Electoral reforms needed
Voting is a pillar of democracy. Without the ability of the people to freely and easily elect their leaders, the whole experiment crumbles.
Unfortunately, the electoral system in America is eroding. While many changes are needed to shore up our elections nationwide, there are several things we can do at the county and city level to ensure freer and fairer elections, and thereby bolster democracy.
Cities across the state are changing the way local officials are elected, moving to district elections instead of at large, or citywide elections. Santa Rosa and Windsor have made the switch, and Petaluma leaders have talked about it.
These cities are not on the vanguard of electoral reform, however. They have switched begrudgingly and at the goading of a potential lawsuit. But there should be nothing for cities to fear about district elections, unless more diverse representation in local government is a bad thing.
District elections in a city council race would partition the city into geographic districts based on the number of seats on the council. Petaluma would have six districts with one council member representing each district.
Instead of selecting candidates citywide like in the current system, which draws a disproportionate number of candidates that live on the west side of the city, in a district election, each neighborhood would select one council member, ensuring that all parts of the city are represented.
This, by the way, is the system we use to elect members to the county board of supervisors, which guarantees that all parts of the county have one elected official. Since all politics are local, why not have elections at the truly local, neighborhood level, thus ensuring an elected representative who lives near you, and is likely of a similar social-economic level and demographic as you.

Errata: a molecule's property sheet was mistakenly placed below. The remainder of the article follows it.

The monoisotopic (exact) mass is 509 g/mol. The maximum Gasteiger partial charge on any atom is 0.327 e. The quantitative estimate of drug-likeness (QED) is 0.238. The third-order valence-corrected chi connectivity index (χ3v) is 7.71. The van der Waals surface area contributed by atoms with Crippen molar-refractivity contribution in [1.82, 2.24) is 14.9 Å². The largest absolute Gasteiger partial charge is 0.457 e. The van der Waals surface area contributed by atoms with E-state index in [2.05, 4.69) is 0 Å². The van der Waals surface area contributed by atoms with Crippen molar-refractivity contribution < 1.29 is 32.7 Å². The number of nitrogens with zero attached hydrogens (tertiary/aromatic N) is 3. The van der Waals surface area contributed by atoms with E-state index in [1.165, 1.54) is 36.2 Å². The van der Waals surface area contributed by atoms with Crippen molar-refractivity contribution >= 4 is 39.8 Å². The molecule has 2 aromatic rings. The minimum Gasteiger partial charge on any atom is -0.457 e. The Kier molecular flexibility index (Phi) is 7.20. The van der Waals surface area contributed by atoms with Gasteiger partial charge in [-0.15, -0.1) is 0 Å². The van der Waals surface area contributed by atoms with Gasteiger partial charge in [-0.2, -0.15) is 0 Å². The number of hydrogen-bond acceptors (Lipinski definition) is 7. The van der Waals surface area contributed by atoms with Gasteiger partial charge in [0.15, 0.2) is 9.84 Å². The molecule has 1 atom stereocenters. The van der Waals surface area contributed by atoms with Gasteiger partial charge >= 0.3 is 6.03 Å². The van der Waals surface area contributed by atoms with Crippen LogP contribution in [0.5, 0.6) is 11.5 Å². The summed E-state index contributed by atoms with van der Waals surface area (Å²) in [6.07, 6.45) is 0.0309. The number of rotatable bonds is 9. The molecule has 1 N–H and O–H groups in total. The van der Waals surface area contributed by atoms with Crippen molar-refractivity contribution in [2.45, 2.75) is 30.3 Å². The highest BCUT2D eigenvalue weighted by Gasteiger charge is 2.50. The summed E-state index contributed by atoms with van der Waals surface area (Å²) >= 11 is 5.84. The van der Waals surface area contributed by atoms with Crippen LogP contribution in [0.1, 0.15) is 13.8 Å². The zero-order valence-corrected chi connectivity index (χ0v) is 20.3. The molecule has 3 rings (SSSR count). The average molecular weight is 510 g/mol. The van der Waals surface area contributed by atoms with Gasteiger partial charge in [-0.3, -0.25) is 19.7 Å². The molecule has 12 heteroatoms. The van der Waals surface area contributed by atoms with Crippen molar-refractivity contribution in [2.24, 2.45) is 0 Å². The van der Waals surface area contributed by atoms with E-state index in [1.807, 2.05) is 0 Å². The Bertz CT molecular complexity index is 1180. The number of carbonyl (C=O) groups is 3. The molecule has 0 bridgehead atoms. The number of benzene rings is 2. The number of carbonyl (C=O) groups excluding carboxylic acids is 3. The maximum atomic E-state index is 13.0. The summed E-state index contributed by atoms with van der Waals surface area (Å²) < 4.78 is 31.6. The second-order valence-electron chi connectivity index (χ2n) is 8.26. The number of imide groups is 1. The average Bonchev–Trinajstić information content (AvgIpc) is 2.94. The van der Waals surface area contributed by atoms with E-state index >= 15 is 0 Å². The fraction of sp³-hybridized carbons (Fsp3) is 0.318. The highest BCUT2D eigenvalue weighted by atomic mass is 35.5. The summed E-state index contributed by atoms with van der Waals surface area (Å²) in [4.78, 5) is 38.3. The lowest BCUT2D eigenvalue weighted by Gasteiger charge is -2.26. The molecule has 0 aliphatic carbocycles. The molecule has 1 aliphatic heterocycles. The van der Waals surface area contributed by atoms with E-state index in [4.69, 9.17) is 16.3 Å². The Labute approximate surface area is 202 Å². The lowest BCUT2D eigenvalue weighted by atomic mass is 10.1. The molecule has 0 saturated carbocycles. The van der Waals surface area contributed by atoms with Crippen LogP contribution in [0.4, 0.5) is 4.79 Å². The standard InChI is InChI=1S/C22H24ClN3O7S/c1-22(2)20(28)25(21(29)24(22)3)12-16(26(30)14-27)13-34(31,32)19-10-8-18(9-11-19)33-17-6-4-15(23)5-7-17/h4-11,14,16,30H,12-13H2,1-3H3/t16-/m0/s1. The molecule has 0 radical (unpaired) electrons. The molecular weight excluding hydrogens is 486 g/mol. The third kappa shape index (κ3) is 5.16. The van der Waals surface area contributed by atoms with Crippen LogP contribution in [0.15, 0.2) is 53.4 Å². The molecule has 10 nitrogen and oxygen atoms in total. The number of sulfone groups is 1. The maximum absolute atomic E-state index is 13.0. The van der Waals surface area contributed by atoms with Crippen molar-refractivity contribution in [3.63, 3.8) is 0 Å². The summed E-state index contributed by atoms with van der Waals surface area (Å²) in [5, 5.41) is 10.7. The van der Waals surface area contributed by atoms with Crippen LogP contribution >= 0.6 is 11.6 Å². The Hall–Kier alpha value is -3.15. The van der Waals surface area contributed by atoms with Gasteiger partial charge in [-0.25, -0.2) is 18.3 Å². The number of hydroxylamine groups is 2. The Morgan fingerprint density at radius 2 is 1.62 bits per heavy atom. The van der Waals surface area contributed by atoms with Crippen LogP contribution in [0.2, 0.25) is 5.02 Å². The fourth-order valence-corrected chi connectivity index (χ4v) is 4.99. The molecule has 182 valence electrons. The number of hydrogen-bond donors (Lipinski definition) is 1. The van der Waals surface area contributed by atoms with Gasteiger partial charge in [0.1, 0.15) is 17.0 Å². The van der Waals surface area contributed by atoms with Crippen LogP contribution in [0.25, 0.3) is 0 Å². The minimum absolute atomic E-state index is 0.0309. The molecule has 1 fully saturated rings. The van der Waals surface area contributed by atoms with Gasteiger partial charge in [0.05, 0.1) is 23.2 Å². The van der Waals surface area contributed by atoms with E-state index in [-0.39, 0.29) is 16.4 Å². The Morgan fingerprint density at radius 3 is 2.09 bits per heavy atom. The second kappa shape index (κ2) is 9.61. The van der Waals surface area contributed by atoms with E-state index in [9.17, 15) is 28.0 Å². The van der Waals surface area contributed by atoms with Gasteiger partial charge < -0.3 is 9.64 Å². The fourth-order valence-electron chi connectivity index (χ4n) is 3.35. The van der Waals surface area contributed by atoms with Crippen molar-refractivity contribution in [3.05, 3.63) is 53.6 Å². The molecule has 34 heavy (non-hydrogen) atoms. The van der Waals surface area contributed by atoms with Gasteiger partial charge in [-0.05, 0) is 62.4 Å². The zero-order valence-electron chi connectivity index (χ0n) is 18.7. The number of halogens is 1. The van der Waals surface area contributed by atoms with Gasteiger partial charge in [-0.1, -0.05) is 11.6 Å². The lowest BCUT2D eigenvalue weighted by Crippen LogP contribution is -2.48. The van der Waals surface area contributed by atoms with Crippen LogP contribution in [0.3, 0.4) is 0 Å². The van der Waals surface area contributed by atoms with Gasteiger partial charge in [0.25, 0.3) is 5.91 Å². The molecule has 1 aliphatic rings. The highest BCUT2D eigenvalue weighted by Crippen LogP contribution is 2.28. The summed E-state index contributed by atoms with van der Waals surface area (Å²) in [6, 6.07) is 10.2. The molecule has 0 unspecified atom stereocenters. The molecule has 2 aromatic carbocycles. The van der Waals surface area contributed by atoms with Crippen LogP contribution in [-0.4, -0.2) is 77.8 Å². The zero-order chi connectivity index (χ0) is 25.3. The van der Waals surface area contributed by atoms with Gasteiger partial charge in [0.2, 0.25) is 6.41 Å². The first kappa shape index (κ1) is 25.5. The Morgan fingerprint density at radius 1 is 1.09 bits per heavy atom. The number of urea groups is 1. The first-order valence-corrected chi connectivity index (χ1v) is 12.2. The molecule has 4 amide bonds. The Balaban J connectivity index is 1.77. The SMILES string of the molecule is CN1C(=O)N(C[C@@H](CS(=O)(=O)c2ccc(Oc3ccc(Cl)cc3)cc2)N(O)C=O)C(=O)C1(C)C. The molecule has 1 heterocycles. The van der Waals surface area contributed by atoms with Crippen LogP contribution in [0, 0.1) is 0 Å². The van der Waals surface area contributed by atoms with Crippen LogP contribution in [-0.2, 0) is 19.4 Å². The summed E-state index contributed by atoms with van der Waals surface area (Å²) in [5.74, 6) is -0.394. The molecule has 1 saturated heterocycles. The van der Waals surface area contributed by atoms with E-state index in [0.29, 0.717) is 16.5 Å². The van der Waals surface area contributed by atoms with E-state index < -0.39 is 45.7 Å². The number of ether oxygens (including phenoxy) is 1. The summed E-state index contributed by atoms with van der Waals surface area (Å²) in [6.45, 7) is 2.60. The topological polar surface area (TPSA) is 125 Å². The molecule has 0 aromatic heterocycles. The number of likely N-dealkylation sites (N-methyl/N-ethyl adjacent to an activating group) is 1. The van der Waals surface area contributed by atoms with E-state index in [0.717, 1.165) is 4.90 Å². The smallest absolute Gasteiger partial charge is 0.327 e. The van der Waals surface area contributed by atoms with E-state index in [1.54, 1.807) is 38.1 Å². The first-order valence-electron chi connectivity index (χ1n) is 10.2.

Unlike other cities, Petaluma could have the added advantage of having district elections while also having a citywide representative. Since we are one of the few cities of this size to directly elect our mayor, we could still have a citywide race for mayor while electing our council representative from our local district.
Another positive change to the voting system that has been discussed recently is ranked-choice voting, where voters rank the candidates for office in races with more than two candidates. The system, which is already in place in Maine, as well as San Francisco, Berkeley and other places, helps to ensure that an underdog candidate doesn’t spoil an election, and lets people cast a protest vote without feeling like it would go to waste.
For example, in the 2016 presidential election, some voters who preferred Green Party candidate Jill Stein perhaps voted for Hillary Clinton instead, fearing that a vote for Stein would have helped Donald Trump. In ranked choice voting, those voters could have ranked Stein first and Clinton second, thus boosting Clinton’s total score while at the same time voicing support for Stein.
At the county level, the Sonoma County Registrar of Voters is debuting new machines that will make it easier to vote and faster to get results on election day. The new voting machines, which rolled out in last week’s west county special election, will be deployed at polling places in cities in coming elections.
California is a leader in making voting easier. About two thirds of state voters cast ballots by mail, up to a month before election day. Unfortunately, many states are making it harder for people to vote, enacting voter ID laws, purging voter rolls, and restricting early and mail-in voting.
One of the most glaring defects of our national election system, the antiquated Electoral College, could become irrelevant in the next couple of years. The Electoral College is no longer needed, and when it results in overturning the popular vote, as happened twice in the past 20 years, it is an impediment to direct democracy.
One way to get rid of the Electoral College is through a constitutional amendment. But that requires a two-thirds vote in Congress, which is dysfunctional to the point of paralysis.
A way around Congress, however, is for states to act on their own. It is up to states to decide how they award electors to the Electoral College. Most, but not all, states award all of their electors to the candidate who won the most votes in that state.
However, a handful of states have signed on to the National Popular Vote Interstate Compact, which would award all of the state’s electors to the candidate that won the popular vote, regardless of who won the state. California is a signatory to the compact, which would only go into affect once enough states sign on to represent a majority of the electoral votes.
With Colorado poised to join the initiative, that would be 181 of the 270 electoral votes needed to enact the compact. Freeing voters from the Electoral College is just one necessary reform that our byzantine election system needs.